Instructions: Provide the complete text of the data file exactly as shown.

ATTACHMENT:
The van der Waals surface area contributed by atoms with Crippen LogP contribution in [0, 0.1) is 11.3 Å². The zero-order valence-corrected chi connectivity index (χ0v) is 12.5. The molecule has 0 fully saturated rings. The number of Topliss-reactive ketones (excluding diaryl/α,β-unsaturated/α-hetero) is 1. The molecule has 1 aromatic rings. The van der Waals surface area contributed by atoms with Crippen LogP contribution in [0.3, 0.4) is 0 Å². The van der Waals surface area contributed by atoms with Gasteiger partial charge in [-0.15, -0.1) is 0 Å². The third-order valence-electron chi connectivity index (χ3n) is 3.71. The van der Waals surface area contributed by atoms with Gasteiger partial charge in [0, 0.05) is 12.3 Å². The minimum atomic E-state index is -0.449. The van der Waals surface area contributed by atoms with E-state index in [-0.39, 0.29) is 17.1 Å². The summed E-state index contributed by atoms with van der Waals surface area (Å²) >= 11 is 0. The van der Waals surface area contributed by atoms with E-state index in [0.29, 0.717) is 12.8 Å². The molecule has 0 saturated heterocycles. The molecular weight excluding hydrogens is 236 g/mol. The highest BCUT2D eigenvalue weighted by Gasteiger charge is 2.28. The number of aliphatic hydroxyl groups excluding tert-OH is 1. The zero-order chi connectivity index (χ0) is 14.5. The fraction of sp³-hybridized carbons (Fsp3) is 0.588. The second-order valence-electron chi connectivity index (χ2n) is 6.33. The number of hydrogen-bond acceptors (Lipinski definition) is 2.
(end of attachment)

The van der Waals surface area contributed by atoms with Crippen LogP contribution in [0, 0.1) is 11.3 Å². The zero-order valence-corrected chi connectivity index (χ0v) is 12.5. The molecule has 0 fully saturated rings. The number of Topliss-reactive ketones (excluding diaryl/α,β-unsaturated/α-hetero) is 1. The molecule has 1 aromatic rings. The van der Waals surface area contributed by atoms with Crippen LogP contribution in [0.3, 0.4) is 0 Å². The van der Waals surface area contributed by atoms with Gasteiger partial charge in [-0.15, -0.1) is 0 Å². The third-order valence-electron chi connectivity index (χ3n) is 3.71. The van der Waals surface area contributed by atoms with Gasteiger partial charge in [0, 0.05) is 12.3 Å². The minimum atomic E-state index is -0.449. The van der Waals surface area contributed by atoms with E-state index in [-0.39, 0.29) is 17.1 Å². The summed E-state index contributed by atoms with van der Waals surface area (Å²) >= 11 is 0. The van der Waals surface area contributed by atoms with E-state index in [0.29, 0.717) is 12.8 Å². The molecule has 0 saturated heterocycles. The molecular weight excluding hydrogens is 236 g/mol. The highest BCUT2D eigenvalue weighted by Gasteiger charge is 2.28. The number of aliphatic hydroxyl groups excluding tert-OH is 1. The zero-order chi connectivity index (χ0) is 14.5. The fraction of sp³-hybridized carbons (Fsp3) is 0.588. The second-order valence-electron chi connectivity index (χ2n) is 6.33. The number of hydrogen-bond acceptors (Lipinski definition) is 2.